Professor Suzannah Lipscomb is an award-winning historian, author, and broadcaster.


Suzannah Lipscomb is Emeritus Professor at the University of Roehampton, a Fellow of the Royal Historical Society, and a columnist for History Today.

She received a double First, MSt, and DPhil in History from Lincoln and Balliol Colleges, Oxford. At Balliol, she held a Jowett Senior Scholarship.

Suzannah was formerly a Research Curator at Hampton Court Palace, and has won awards for her work in the heritage sector, including as Creative Director of the National Trust’s recent exhibition at Hardwick Hall, “We Are Bess.”

She has published articles in all the major newspapers and history magazines. In 2020, she was Chair of Judges of the Costa Book of the Year Award, and since 2020 has been a Trustee of the Mary Rose Trust.



Suzannah is well-known as a broadcast historian, having written and presented numerous documentary series. These include Walking Tudor EnglandLondon: 2000 Years of HistoryElizabeth IThe Great Fire of London, and Witches: A Century of Murder for Channel 5. All were broadcast in the US on Netflix.

She presented the Hidden Killers of the… Home series for BBC 4 (PBS), two Bloody Tales series for National Geographic, and Nicholas and AlexandraThe Letters with Suzannah Lipscomb for UKTV (APT/PBS). Suzannah was also host and writer of Henry and Anne: The Lovers Who Changed History and co-writer/co-host of Henry VIII and His Six Wives. The Sunday Times praised it for “telling overlooked stories here, treating the wives in Henry's life as queens and women, rather than marital appendages.”

Suzannah featured throughout BBC 2 (PBS)’s The Last Days of Anne Boleyn. She appeared as resident historian on BBC 2’s comedy panel show, Insert Name Here, and on Channel 4’s Time Team.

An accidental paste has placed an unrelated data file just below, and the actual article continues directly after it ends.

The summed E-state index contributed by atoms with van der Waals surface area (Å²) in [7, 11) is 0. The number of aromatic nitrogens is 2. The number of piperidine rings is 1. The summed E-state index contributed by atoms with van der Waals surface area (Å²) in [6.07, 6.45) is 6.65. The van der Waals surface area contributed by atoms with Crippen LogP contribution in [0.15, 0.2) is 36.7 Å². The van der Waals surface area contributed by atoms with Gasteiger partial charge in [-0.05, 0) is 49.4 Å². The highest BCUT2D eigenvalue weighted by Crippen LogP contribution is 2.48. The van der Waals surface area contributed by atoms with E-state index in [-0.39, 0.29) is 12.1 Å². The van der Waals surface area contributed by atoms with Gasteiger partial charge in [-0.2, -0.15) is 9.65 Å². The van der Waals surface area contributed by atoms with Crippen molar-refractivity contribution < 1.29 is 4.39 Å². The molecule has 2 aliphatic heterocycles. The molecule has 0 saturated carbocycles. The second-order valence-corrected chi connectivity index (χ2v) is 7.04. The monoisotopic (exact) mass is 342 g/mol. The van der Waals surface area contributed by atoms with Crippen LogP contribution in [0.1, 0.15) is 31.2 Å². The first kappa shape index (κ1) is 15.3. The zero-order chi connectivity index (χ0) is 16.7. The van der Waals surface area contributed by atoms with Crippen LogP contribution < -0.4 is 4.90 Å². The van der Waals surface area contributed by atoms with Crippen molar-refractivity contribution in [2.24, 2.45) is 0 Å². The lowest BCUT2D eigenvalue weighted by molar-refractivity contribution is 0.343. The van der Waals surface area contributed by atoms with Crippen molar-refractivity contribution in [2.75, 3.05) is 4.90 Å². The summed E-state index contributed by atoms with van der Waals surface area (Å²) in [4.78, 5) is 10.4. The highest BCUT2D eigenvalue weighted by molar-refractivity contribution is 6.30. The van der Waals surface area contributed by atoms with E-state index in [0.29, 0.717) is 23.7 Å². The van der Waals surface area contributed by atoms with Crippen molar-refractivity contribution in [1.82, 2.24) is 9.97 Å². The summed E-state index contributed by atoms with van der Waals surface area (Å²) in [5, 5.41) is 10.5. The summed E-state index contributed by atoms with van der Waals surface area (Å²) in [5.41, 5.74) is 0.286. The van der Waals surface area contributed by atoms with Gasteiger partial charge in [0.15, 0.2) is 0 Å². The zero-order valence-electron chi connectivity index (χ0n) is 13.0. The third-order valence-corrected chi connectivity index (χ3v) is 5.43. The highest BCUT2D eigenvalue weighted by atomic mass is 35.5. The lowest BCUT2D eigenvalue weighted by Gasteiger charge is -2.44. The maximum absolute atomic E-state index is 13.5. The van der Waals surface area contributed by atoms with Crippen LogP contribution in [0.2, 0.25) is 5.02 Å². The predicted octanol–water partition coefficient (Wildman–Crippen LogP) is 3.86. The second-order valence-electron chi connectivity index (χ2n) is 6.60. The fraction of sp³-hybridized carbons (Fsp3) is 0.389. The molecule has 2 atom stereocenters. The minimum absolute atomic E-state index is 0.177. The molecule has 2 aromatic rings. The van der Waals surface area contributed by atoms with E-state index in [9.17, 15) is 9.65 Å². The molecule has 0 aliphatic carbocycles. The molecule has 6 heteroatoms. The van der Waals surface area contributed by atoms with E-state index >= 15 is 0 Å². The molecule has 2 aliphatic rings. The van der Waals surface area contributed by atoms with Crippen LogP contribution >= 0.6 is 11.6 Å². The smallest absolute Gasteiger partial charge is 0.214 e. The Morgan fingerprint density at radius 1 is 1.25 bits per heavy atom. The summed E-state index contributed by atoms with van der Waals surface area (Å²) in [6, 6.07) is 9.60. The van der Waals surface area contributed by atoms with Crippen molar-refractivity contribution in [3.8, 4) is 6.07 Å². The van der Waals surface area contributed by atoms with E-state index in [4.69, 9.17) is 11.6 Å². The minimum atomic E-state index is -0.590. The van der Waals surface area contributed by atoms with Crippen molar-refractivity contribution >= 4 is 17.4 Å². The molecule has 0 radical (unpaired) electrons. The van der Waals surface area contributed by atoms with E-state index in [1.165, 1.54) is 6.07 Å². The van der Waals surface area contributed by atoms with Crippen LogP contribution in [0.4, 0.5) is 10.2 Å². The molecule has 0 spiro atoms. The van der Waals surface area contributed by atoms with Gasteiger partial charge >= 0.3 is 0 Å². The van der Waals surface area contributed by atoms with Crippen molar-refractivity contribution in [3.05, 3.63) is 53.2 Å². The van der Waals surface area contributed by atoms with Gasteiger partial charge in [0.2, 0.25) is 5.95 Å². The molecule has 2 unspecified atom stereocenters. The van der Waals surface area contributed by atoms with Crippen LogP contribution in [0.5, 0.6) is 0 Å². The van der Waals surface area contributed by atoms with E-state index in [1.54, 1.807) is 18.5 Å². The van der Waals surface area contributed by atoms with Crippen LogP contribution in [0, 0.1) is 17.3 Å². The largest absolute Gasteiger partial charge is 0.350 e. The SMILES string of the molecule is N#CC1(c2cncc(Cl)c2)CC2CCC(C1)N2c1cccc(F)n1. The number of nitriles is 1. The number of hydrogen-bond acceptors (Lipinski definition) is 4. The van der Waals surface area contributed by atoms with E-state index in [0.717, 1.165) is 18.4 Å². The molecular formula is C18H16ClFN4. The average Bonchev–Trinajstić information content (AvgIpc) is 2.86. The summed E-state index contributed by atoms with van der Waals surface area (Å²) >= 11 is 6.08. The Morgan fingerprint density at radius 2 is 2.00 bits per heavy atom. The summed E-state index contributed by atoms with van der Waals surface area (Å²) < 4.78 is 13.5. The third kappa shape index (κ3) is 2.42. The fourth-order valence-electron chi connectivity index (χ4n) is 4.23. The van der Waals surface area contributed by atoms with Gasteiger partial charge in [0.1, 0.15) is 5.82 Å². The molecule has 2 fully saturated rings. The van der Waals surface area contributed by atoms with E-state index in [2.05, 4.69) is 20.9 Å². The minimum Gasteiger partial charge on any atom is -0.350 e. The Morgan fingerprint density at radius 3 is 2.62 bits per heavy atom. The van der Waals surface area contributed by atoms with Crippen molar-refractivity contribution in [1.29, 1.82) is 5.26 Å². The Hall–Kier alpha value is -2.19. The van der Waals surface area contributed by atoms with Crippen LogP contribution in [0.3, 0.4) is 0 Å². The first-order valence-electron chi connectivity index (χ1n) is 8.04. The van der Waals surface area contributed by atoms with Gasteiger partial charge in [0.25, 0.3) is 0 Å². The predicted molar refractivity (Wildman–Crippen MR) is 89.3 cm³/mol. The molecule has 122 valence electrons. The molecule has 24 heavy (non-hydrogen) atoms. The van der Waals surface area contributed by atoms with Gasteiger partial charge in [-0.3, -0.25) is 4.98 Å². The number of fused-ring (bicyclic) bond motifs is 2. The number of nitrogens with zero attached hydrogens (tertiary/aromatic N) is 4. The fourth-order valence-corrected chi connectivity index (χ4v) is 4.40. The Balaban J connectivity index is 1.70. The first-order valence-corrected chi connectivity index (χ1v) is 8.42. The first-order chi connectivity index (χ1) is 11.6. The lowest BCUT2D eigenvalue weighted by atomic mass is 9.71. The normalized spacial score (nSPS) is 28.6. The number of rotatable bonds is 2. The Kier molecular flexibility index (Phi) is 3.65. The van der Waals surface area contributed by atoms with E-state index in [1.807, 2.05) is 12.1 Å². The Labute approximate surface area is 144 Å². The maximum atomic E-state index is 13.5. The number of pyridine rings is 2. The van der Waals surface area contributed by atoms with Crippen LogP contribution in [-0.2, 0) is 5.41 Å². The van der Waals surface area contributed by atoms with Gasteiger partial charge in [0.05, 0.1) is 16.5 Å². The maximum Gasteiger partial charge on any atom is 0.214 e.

She also presented the award-winning podcast Irreplaceable: A History of England in 100 Places and is the writer and presenter of the chart-topping podcast, Not Just the Tudors, from History Hit. It had 1.5 million downloads in its first six months. The Financial Times has described Suzannah as “a fluent broadcaster with mass appeal whose academic work exemplifies scholarly rigour.”



Suzannah is the author of five books on the sixteenth century. She published her first book 1536: The Year that Changed Henry VIII in 2009 (Lion Hudson), followed by A Visitor's Companion in Tudor England (Ebury; 2012; Pegasus, 2013), The King is Dead: The Last Will and Testament of Henry VIII (Head of Zeus, 2015; Pegasus, 2016), and Witchcraft (Penguin Ladybird, 2018).

Her most recent book was The Voices of Nîmes: Women, Sex, and Marriage in Reformation Languedoc (Oxford University Press, 2019). The TLS described the book as 'captivating'. Literary Review called it 'a finely wrought and colourful mosaic', and History Today said it was 'proficient, passionate, and witty'. Professor Sir Simon Schama described it 'a beautiful book, grippingly written, and destined to be a classic of social history'. The Social History Society Book Prize awarded The Voices of Nîmes a Special Commendation.

Suzannah also co-edited, with Tom Betteridge, Henry VIII and the Court: Art, Politics, and Performance (Ashgate, 2013). With Helen Carr, she edited What is History, Now? (Weidenfeld & Nicholson, 2021). For this, Suzannah co-wrote the introduction and contributed an essay called ‘How can we recover the lost lives of women?’